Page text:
The one thing that they donít want, more than anything else, is to have an empowered, strong LGBT community. But the one thing they do want more than anything else, is to have an empowered, strong LGBT community to a certain extent, because it enables them to marshal their forces together to raise money to support their activities, to essentially create this bogeyman out there who they can oppose. They need to have a villain, and a strong LGBT community easily becomes a villain, thus creating a backlash, thus creating a pendulum swing.

So the answer to all this is vigilance. As Thomas Jefferson said, "Eternal vigilance is the price of liberty." Certainly, each of our communities has gained greater freedom, but with that comes the responsibility to be ever-vigilant in protecting that. Itís not going to stay this way just because something happened in the past, a law was passed in the past.

There has to be an aggressive effort on the part of people of color, on the part of the LGBT community, on the part of all people who have been disenfranchised, to make sure that the forces of the status quo or the perpetuation of the past donít reignite. We have to be ever-mindful of that.

Thatís the challenge: Not to rest on our laurels and become complacent, but to recognize the fact that there is still an opportunity and a responsibility to make change and to be active. Dr. King was fond of saying that time itself is neutral, and there he challenged whole notion that simply the passage of time would make things better, that civil rights laws would become a part of the legislative history of the United States or that Americans would become more tolerant.

None of that happened just because time passes. It only happens because a few committed people decide to stand up and do something to make it happen. Thatís an important distinction that needs to be drawn, that time itself doesnít make change happen, itís what we do with that time that makes things happen.

 


GOP is stalling hate crime bill, Clinton tells gay fundraiser

by Sonya Ross
Associated Press

Dallas--President Clinton accused Republican congressional leaders of deliberately ducking his long-languishing hate crime legislation because they fear it would split the GOPís base.

"If it doesnít get to be law, itís because the leadership doesnít want it," Clinton said during a September 27 luncheon fundraiser here with gay and lesbian Democrats. He noted that, in light of a spate of hate crimes in recent years, the bill is supported by more Americans and by a majority of lawmakers in both parties.

"There has been a sea-change movement," Clinton said. "More and more people are identifying with our common humanity. Increasingly, society is moving to higher and higher levels of decency and justice. Itís just a question of whether the leadership of the Republican Party in the Congress stays to the right of the country on this issue."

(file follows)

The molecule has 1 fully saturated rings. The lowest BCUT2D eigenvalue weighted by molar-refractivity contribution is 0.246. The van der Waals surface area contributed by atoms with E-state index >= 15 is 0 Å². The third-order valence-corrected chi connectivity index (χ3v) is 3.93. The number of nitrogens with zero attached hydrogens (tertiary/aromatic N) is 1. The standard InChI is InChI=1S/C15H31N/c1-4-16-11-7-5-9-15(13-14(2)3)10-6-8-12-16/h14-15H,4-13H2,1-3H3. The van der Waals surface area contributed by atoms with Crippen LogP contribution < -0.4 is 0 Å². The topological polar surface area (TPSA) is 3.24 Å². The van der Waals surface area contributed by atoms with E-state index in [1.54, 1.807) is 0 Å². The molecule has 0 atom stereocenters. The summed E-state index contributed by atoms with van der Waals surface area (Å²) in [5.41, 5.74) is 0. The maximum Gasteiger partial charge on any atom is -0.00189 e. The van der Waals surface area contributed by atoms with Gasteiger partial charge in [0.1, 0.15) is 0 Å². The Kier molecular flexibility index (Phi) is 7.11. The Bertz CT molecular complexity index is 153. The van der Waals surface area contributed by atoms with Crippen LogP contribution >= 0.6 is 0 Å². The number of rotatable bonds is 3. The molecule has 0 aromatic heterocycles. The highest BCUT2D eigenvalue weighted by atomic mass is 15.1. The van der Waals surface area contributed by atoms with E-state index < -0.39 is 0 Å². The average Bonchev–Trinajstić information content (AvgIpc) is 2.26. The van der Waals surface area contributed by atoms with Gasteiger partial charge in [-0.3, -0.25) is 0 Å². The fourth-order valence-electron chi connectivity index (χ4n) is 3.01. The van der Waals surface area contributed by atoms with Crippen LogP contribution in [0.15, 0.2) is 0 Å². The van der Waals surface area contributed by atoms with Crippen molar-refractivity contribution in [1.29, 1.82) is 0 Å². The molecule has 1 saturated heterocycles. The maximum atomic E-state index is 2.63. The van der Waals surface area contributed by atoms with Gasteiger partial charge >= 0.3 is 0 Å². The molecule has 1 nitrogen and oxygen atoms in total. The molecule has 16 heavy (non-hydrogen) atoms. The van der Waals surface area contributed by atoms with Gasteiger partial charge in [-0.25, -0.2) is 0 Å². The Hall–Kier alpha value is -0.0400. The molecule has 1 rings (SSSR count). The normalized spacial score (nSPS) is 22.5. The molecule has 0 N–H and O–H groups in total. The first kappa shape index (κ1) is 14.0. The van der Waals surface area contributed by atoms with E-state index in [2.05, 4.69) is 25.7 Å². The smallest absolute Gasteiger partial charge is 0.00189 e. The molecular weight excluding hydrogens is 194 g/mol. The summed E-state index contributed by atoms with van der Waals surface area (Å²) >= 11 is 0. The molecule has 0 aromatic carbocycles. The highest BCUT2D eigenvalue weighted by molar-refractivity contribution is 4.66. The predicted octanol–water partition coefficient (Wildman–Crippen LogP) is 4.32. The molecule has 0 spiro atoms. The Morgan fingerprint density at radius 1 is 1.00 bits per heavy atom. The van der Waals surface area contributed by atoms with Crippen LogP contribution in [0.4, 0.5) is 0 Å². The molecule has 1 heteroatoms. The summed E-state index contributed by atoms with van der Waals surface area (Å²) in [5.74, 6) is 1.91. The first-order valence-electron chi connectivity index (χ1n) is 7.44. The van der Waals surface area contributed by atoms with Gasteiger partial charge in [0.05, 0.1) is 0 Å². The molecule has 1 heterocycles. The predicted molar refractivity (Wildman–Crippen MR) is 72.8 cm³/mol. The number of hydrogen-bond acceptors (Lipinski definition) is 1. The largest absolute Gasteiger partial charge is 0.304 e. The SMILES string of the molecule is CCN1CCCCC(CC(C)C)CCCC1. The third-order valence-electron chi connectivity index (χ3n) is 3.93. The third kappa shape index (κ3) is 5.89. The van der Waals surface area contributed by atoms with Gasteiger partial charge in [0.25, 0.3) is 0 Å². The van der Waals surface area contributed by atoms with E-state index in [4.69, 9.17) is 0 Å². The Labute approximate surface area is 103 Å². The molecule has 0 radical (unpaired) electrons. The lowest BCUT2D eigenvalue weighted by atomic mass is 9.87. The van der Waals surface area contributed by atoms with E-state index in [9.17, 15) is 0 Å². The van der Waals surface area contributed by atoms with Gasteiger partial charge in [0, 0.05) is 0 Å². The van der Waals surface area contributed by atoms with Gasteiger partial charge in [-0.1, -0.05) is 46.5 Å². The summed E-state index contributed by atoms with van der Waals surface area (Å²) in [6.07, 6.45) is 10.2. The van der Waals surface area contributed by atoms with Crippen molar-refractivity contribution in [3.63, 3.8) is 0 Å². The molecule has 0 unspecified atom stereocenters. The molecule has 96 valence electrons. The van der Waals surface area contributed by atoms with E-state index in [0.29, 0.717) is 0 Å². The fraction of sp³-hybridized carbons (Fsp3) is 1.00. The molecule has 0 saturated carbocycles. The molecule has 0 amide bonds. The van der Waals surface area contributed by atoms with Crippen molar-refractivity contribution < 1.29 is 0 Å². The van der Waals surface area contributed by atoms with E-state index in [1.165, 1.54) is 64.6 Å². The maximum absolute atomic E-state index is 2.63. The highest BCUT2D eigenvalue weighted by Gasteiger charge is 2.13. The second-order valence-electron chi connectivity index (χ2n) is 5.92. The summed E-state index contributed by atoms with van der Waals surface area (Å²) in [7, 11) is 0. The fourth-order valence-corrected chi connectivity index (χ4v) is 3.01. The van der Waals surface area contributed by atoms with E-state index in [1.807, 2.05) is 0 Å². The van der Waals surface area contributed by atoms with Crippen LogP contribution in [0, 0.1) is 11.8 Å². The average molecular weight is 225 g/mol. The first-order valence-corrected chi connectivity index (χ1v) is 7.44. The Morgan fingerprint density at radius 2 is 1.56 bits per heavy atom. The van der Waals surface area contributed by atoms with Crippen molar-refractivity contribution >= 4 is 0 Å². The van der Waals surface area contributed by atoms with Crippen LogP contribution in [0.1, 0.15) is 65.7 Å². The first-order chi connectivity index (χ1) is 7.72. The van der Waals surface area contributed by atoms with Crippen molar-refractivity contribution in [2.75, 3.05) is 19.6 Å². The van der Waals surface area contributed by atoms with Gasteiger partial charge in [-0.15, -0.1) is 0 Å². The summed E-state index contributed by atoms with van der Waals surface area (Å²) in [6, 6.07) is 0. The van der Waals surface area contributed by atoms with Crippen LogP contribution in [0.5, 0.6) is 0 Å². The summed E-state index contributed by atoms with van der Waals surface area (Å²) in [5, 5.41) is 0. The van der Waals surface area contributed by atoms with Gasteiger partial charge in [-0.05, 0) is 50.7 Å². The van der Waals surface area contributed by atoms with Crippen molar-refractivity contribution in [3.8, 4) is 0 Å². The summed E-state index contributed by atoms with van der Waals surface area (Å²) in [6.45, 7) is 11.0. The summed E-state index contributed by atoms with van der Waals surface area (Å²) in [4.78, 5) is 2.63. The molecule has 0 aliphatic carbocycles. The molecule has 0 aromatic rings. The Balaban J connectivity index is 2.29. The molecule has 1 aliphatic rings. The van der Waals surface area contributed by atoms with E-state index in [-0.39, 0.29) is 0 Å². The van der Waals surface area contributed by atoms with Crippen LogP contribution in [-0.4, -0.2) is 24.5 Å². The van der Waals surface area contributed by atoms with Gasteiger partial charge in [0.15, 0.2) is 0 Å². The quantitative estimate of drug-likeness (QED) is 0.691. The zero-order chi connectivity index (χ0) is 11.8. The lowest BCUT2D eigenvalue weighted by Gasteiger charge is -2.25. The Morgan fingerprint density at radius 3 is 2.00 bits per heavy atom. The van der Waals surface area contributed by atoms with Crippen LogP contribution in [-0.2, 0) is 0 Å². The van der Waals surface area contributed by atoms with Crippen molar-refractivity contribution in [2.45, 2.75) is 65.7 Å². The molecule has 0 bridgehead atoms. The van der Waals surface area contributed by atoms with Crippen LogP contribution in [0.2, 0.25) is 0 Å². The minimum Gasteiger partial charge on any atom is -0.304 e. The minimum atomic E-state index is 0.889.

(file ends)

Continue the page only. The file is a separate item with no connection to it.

Clinton was in Texas to help raise money for his party and to attend a "Texas Tribute" in his honor. The three events he attended were meant to raise $1.5 million for Democratic candidates.

One of the guests at the $5,000-a-plate luncheon in Dallas, real estate agent Larry Pease, called the event "an empowering session," adding, "It was historic because never before in this country would a president sit down with such a small group of people that used to be considered a political liability, but now are a powerful voting bloc."

The luncheon was held in a private home in an affluent Dallas neighborhood.

About ten protesters from a group called Free Republic waved anti-Clinton placards on a sidewalk about a block away.

"We donít appreciated his lies, his perjury and his obstruction of justice," said Mari Thompson, who said the group was not there to protest gay civil rights.

Before leaving for Texas, Clinton said Congressí Republican leaders thwarted the hate crime bill because they are worried that its provisions covering gays and lesbians might anger the GOPís conservative core.

"I think they think it will split their base or something," Clinton said.

"I just hope and pray we can do it. If we canít do it, what does that Senate vote mean? Was it just some stunt?," he asked, referring to the Senateís 57-42 vote in June in favor of hate-crime provisions in a defense bill.

Senate Majority Leader Trent Lott, R-Miss, has said, however, that the provisions would be not part of the final version of the defense bill.

A spokesman for Lott denounced Clintonís remarks as "demagoguery at its worst."

"Pitting one group against another in order to gain personal electoral advantage is bad even for President Clinton," said Lott spokesman John Czwartacki said, adding that it "is certainly not our inclination" to put the bill to a vote.

The hate-crime bill would define crimes against lesbians and gays in much the same way as racially motivated crime.

The measure would add crimes motivated by sexual orientation, gender or disability to the list of offenses already covered under a 1968 federal law, and allow federal prosecutors to pursue a hate-crime case if local authorities refuse to press charges.

The legislation also provides assistance to local law enforcement agencies in investigating hate crimes.